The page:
The author starts by looking at the evolution of the US profit share (defined as profits to the capital stock) since the early ’60s. The rate is decomposed in the profit share (profits to value added) and capital productivity (value added to the capital stock) using a simple chain rule:
What the author then does is to decompose the economy into ‘productive’ and un-productive sectors and the workers into supervisory and non-supervisory employees. It turns out that supervisory workers saw a large increase in their wage share especially after 1980 while non-supervisory workers experienced a large fall in their own share after a mild increase in the 1964-1979 period:
If one expands the ‘capitalist class’ to also include supervisory workers which means that their wages should be included in the profit share, the actual path of the profit share turns out to be quite different than the original series:
As a result, the ‘expanded’ profit rate actually shows a significant increase after 1980 with a large part attributed to the expansion of supervisory wages and not only to the increase of capital productivity:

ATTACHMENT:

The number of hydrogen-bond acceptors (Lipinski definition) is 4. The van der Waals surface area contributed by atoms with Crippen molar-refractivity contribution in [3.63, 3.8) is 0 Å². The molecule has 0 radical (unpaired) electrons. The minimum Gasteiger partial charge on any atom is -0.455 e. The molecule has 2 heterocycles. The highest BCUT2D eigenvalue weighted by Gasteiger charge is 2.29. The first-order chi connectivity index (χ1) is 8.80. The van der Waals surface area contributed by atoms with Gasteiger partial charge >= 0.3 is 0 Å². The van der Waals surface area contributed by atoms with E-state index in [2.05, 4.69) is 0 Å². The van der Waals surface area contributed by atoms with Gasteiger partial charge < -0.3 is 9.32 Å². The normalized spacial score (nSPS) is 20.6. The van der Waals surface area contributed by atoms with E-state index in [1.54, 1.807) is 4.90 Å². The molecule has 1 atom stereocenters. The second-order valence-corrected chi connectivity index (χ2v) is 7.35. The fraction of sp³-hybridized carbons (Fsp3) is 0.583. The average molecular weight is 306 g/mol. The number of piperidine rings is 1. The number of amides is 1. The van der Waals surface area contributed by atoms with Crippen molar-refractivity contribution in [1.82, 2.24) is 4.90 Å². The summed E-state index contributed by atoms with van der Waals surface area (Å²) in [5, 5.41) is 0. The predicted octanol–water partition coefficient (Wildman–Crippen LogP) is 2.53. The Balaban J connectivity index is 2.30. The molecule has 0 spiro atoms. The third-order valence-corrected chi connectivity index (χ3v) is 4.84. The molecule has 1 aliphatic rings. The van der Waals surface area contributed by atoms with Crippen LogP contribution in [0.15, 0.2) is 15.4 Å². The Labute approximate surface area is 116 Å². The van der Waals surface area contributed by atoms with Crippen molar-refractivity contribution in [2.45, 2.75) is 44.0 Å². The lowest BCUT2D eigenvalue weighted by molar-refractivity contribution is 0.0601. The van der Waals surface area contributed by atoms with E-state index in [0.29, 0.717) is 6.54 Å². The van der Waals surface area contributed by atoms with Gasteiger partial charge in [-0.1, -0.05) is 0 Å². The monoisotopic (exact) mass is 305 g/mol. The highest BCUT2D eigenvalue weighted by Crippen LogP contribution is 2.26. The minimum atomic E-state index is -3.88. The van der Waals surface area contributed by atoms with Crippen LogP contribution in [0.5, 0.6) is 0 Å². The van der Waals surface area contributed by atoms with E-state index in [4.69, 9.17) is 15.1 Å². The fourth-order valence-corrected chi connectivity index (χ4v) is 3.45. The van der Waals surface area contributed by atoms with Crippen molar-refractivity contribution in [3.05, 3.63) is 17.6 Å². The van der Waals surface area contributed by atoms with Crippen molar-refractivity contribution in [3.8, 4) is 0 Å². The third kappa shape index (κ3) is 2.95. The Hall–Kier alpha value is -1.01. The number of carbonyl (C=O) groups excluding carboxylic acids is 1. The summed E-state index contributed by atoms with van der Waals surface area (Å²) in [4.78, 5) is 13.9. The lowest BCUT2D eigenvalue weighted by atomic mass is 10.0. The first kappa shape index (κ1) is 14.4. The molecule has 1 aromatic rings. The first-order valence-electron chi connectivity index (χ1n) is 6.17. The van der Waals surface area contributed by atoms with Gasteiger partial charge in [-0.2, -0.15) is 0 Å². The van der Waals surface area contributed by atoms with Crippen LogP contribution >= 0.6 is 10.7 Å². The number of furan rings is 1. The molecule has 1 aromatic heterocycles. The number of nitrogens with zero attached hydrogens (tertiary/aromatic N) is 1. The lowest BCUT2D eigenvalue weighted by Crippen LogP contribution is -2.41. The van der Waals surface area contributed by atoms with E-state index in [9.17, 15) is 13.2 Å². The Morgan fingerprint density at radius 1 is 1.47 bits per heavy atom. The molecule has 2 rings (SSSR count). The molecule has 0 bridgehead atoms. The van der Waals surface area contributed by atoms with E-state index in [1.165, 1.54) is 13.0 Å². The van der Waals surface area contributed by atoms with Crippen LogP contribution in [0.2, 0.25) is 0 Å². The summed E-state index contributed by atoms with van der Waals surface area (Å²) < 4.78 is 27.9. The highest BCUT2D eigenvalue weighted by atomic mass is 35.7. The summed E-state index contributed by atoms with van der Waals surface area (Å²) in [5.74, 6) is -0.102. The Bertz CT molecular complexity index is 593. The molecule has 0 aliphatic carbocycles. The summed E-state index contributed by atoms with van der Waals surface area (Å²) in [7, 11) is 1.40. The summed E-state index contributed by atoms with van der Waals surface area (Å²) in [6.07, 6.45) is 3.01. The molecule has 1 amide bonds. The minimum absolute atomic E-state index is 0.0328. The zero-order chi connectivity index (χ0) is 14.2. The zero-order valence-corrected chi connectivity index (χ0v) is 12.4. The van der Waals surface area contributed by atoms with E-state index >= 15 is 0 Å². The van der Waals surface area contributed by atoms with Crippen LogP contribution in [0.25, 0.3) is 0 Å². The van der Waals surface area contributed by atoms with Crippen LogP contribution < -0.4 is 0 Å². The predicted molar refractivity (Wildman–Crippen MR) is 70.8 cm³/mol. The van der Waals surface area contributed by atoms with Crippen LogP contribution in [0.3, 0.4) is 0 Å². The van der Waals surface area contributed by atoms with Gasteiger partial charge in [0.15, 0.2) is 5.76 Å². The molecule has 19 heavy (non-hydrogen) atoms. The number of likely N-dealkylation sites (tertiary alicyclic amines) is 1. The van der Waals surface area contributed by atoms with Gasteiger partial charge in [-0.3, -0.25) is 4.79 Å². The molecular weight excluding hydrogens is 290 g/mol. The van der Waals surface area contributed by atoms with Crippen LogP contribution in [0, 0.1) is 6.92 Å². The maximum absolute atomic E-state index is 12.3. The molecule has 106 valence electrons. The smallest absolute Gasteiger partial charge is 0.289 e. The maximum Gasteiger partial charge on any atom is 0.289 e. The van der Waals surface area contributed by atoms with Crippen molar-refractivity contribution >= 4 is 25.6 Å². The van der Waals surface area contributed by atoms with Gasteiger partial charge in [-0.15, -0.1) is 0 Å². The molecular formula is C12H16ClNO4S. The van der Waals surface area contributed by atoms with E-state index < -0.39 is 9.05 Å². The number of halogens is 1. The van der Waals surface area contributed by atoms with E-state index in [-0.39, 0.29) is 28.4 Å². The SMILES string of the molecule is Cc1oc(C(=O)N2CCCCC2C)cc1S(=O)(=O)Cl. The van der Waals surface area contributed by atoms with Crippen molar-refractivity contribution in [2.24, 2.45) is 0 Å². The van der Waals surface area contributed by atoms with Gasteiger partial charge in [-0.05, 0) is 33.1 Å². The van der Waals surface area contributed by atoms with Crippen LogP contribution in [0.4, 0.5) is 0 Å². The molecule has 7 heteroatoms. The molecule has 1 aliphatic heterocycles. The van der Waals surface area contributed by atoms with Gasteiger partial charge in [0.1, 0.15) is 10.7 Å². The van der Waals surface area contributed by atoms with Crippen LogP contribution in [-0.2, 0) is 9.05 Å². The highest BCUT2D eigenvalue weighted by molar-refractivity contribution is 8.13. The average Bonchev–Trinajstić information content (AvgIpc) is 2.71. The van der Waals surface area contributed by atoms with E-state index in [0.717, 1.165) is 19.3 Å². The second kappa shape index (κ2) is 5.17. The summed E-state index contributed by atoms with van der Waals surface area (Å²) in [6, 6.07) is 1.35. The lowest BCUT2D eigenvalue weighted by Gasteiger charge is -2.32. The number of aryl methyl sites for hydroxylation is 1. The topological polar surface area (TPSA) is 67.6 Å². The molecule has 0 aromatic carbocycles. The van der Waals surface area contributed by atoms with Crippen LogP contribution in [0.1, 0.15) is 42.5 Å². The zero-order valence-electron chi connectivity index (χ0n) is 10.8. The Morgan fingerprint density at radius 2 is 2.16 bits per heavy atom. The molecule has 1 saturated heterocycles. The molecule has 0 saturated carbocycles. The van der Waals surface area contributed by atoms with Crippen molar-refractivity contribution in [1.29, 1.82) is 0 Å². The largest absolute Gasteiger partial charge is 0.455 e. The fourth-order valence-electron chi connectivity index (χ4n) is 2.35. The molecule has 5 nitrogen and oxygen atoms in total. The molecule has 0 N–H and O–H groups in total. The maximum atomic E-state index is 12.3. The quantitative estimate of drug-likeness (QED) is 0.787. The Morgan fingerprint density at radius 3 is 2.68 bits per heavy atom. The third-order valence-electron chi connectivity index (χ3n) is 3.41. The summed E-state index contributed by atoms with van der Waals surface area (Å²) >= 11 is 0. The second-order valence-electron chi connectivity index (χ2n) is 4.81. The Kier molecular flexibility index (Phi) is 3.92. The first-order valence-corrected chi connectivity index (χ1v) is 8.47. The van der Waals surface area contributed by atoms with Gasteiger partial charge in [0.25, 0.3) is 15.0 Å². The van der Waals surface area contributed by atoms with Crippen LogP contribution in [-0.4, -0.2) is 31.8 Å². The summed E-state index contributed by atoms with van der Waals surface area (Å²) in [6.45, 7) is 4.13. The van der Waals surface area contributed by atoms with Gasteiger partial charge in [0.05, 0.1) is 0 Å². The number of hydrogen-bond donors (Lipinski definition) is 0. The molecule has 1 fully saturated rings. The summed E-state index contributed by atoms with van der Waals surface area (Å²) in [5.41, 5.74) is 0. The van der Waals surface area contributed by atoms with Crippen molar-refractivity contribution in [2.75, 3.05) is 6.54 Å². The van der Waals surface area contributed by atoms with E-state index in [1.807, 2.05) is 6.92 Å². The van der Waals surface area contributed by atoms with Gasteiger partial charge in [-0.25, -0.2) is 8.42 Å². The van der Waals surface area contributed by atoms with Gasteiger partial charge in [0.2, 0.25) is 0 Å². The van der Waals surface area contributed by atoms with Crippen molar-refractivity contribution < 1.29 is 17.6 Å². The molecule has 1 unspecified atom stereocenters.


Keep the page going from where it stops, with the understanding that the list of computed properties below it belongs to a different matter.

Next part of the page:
What should be stressed at this point though is that this expanded profit rate does not provide the financing means for an expansion in investment (which would be naively assumed to be the driver of the increase in capital productivity) but rather is appropriated by the supervisor ‘worker’ class.
In the second paper, Mohun takes a deeper look at capital productivity as well. Keeping with the productive/un-productive distinction, the capital productivity growth is decomposed into:
- the expansion of the productive and un-productive fixed assets (which tend to explain a small part of the growth)